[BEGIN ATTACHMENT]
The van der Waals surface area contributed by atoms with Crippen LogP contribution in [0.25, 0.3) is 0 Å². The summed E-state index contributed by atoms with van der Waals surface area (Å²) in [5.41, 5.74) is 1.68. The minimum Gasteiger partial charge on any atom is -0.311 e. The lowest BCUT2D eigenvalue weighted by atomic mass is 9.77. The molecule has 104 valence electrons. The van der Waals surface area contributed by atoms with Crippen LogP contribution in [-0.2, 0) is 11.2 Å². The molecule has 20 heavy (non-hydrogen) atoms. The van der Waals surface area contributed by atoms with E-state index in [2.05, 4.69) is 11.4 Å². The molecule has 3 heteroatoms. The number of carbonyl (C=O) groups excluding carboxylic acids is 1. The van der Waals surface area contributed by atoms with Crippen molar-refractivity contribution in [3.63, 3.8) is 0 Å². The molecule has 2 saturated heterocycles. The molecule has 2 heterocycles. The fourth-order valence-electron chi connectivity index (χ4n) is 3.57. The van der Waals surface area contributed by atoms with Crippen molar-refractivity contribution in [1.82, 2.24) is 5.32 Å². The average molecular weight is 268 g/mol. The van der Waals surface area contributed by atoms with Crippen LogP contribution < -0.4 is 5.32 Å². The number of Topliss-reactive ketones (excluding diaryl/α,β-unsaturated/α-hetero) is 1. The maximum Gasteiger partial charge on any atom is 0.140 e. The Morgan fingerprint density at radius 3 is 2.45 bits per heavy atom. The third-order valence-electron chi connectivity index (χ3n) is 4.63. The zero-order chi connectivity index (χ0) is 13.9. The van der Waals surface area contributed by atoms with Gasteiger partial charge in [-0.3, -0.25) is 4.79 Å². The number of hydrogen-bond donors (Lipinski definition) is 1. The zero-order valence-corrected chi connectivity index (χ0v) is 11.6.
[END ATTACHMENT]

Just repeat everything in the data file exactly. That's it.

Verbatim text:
The van der Waals surface area contributed by atoms with Crippen LogP contribution in [0.25, 0.3) is 0 Å². The summed E-state index contributed by atoms with van der Waals surface area (Å²) in [5.41, 5.74) is 1.68. The minimum Gasteiger partial charge on any atom is -0.311 e. The lowest BCUT2D eigenvalue weighted by atomic mass is 9.77. The molecule has 104 valence electrons. The van der Waals surface area contributed by atoms with Crippen LogP contribution in [-0.2, 0) is 11.2 Å². The molecule has 20 heavy (non-hydrogen) atoms. The van der Waals surface area contributed by atoms with E-state index in [2.05, 4.69) is 11.4 Å². The molecule has 3 heteroatoms. The number of carbonyl (C=O) groups excluding carboxylic acids is 1. The van der Waals surface area contributed by atoms with Crippen molar-refractivity contribution in [3.63, 3.8) is 0 Å². The molecule has 2 saturated heterocycles. The molecule has 2 heterocycles. The fourth-order valence-electron chi connectivity index (χ4n) is 3.57. The van der Waals surface area contributed by atoms with Crippen molar-refractivity contribution in [1.82, 2.24) is 5.32 Å². The average molecular weight is 268 g/mol. The van der Waals surface area contributed by atoms with Crippen LogP contribution < -0.4 is 5.32 Å². The number of Topliss-reactive ketones (excluding diaryl/α,β-unsaturated/α-hetero) is 1. The maximum Gasteiger partial charge on any atom is 0.140 e. The Morgan fingerprint density at radius 3 is 2.45 bits per heavy atom. The third-order valence-electron chi connectivity index (χ3n) is 4.63. The zero-order chi connectivity index (χ0) is 13.9. The van der Waals surface area contributed by atoms with Gasteiger partial charge in [-0.3, -0.25) is 4.79 Å². The number of hydrogen-bond donors (Lipinski definition) is 1. The zero-order valence-corrected chi connectivity index (χ0v) is 11.6.